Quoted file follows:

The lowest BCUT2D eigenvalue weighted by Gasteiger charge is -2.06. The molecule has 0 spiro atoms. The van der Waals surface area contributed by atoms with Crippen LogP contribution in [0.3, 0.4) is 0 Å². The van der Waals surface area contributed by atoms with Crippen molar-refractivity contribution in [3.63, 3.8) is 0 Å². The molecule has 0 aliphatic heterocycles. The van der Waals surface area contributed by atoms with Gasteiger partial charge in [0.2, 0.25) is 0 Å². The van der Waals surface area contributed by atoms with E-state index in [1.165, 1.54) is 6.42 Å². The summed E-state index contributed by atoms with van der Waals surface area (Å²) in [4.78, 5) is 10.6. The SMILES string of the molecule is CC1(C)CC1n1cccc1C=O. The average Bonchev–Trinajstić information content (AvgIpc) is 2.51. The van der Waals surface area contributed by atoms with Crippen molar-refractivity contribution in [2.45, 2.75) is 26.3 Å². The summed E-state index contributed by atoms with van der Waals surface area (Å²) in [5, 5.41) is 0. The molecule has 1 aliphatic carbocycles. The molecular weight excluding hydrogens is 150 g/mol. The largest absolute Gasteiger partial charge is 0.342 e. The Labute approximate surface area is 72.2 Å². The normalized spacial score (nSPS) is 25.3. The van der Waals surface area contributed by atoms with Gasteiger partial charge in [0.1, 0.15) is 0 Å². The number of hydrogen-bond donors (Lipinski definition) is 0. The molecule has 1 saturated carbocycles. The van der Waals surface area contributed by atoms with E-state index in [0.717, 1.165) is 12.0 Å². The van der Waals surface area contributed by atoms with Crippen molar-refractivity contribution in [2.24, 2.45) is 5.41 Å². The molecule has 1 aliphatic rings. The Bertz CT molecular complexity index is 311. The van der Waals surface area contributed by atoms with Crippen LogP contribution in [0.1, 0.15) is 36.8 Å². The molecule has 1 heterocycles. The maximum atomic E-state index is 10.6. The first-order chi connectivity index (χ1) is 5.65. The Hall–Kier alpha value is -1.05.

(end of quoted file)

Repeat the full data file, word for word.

The lowest BCUT2D eigenvalue weighted by Gasteiger charge is -2.06. The molecule has 0 spiro atoms. The van der Waals surface area contributed by atoms with Crippen LogP contribution in [0.3, 0.4) is 0 Å². The van der Waals surface area contributed by atoms with Crippen molar-refractivity contribution in [3.63, 3.8) is 0 Å². The molecule has 0 aliphatic heterocycles. The van der Waals surface area contributed by atoms with Gasteiger partial charge in [0.2, 0.25) is 0 Å². The van der Waals surface area contributed by atoms with E-state index in [1.165, 1.54) is 6.42 Å². The summed E-state index contributed by atoms with van der Waals surface area (Å²) in [4.78, 5) is 10.6. The SMILES string of the molecule is CC1(C)CC1n1cccc1C=O. The average Bonchev–Trinajstić information content (AvgIpc) is 2.51. The van der Waals surface area contributed by atoms with Crippen molar-refractivity contribution in [2.45, 2.75) is 26.3 Å². The summed E-state index contributed by atoms with van der Waals surface area (Å²) in [5, 5.41) is 0. The molecule has 1 aliphatic carbocycles. The molecular weight excluding hydrogens is 150 g/mol. The largest absolute Gasteiger partial charge is 0.342 e. The Labute approximate surface area is 72.2 Å². The normalized spacial score (nSPS) is 25.3. The van der Waals surface area contributed by atoms with Gasteiger partial charge in [0.1, 0.15) is 0 Å². The number of hydrogen-bond donors (Lipinski definition) is 0. The molecule has 1 saturated carbocycles. The van der Waals surface area contributed by atoms with E-state index in [0.717, 1.165) is 12.0 Å². The van der Waals surface area contributed by atoms with Crippen molar-refractivity contribution in [2.24, 2.45) is 5.41 Å². The molecule has 1 aliphatic rings. The Bertz CT molecular complexity index is 311. The van der Waals surface area contributed by atoms with Crippen LogP contribution in [0.1, 0.15) is 36.8 Å². The molecule has 1 heterocycles. The maximum atomic E-state index is 10.6. The first-order chi connectivity index (χ1) is 5.65. The Hall–Kier alpha value is -1.05.